The spokesmen for management argue that automation in the long run increases jobs. The spokesmen for labour argue that automation decreases jobs. And in this way both of them avoid any discussion of why capitalism, under any form of technological advance, produces, as Marx insisted, an ever-growing army of permanently unemployed. And what is more pertinent to this article, they avoid a discussion of what automation and other changes in the process of production do to those workers who remain employed. The workers take a much more practical view than the sophisticated engineers and sociologists. They do not assume that what is scientifically possible is therefore inevitable in the near future under capitalism. They have much less respect for the supposed technical efficiency of capitalism than that. Thy are fully aware, however, that what has been taking place is a profound qualitative reorganisation of capitalist production, of which what is technically known as automation is only a part. Without the intellectuals’ linguistic inhibitions, they call the whole process automation whether it involves computer operations, improvement in mechanical tools, transfer of work to other plants or simply speed-up. But the workers in the plants are as hostile to the process as a whole as the unemployed.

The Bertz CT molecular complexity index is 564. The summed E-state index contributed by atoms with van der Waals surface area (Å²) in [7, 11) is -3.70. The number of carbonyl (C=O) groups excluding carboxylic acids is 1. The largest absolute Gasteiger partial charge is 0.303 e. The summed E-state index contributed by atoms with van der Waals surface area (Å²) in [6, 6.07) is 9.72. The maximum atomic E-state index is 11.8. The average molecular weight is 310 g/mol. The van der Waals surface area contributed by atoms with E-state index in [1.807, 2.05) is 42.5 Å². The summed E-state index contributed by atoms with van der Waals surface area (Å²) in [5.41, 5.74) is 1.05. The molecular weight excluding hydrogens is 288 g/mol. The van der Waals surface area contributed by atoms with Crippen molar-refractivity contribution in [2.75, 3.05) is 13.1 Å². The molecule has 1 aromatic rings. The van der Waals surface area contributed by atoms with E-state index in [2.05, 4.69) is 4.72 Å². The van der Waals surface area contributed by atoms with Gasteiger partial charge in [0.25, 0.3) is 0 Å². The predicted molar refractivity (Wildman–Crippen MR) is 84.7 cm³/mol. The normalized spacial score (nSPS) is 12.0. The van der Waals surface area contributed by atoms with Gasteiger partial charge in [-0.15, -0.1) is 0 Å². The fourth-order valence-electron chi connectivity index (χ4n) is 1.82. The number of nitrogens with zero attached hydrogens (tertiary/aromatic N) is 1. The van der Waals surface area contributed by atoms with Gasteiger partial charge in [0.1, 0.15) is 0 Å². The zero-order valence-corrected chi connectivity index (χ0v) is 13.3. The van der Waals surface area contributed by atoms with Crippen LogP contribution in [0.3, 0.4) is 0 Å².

The favoured ‘A’ workers on the West coast docks have found that their newly automated work “was converted into a continuous, almost oppressive stream.”  In the Buick engine plant in Flint the workers had established sensible production schedules which the management had been unable to touch for years. That went by the board when Buick redesigned its engine from a straight-8 to a V8and built a new engine plant in 1952 (not yet automation tut using more up-to-date machinery and techniques and retiming all the jobs). In plants where automation has been introduced the effect has been two-fold. The automated jobs are lighter physically but a much greater strain mentally. The un-automated jobs have been speeded up to pre-union levels to accommodate the increased flow of work. The great industrial concentrations, such as the Ford Rouge plant, have been reduced or broken up with new plants built on a decentralised basis. Rouge is down from a war-time peak of 100,000 workers and a peace-time peak of 65,000 to under 35,000 but there are a whole series of new Ford plants built during the last ten years (and General Motors and Chrysler) within a 100-mile radius of Detroit and others in other parts of the country, south, east and west.